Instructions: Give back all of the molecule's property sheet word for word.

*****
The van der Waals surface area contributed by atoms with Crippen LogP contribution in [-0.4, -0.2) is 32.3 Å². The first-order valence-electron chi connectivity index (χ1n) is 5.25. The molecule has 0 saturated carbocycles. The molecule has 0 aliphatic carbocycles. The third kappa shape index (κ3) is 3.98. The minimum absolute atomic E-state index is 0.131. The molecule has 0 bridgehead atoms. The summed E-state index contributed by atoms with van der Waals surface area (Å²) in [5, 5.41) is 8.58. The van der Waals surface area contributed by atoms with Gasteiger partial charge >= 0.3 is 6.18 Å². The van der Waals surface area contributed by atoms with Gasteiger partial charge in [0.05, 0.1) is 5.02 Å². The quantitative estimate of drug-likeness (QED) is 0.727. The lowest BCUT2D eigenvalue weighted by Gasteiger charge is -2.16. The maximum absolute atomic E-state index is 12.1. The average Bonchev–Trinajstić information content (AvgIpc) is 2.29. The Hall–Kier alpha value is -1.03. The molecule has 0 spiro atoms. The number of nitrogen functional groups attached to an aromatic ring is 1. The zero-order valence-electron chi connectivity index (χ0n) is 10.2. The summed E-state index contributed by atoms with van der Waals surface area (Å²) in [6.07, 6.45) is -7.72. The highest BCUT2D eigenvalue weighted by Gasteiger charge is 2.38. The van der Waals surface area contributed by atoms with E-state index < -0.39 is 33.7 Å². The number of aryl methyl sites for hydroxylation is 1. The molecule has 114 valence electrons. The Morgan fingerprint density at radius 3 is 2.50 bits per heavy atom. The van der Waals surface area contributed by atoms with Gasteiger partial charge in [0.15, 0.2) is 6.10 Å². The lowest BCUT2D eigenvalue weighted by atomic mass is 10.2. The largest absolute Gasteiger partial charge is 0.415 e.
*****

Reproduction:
The van der Waals surface area contributed by atoms with Crippen LogP contribution in [-0.4, -0.2) is 32.3 Å². The first-order valence-electron chi connectivity index (χ1n) is 5.25. The molecule has 0 saturated carbocycles. The molecule has 0 aliphatic carbocycles. The third kappa shape index (κ3) is 3.98. The minimum absolute atomic E-state index is 0.131. The molecule has 0 bridgehead atoms. The summed E-state index contributed by atoms with van der Waals surface area (Å²) in [5, 5.41) is 8.58. The van der Waals surface area contributed by atoms with Gasteiger partial charge >= 0.3 is 6.18 Å². The van der Waals surface area contributed by atoms with Gasteiger partial charge in [0.05, 0.1) is 5.02 Å². The quantitative estimate of drug-likeness (QED) is 0.727. The lowest BCUT2D eigenvalue weighted by Gasteiger charge is -2.16. The maximum absolute atomic E-state index is 12.1. The average Bonchev–Trinajstić information content (AvgIpc) is 2.29. The Hall–Kier alpha value is -1.03. The molecule has 0 spiro atoms. The number of nitrogen functional groups attached to an aromatic ring is 1. The zero-order valence-electron chi connectivity index (χ0n) is 10.2. The summed E-state index contributed by atoms with van der Waals surface area (Å²) in [6.07, 6.45) is -7.72. The highest BCUT2D eigenvalue weighted by Gasteiger charge is 2.38. The van der Waals surface area contributed by atoms with E-state index < -0.39 is 33.7 Å². The number of aryl methyl sites for hydroxylation is 1. The molecule has 114 valence electrons. The Morgan fingerprint density at radius 3 is 2.50 bits per heavy atom. The van der Waals surface area contributed by atoms with Gasteiger partial charge in [0.15, 0.2) is 6.10 Å². The lowest BCUT2D eigenvalue weighted by atomic mass is 10.2. The largest absolute Gasteiger partial charge is 0.415 e.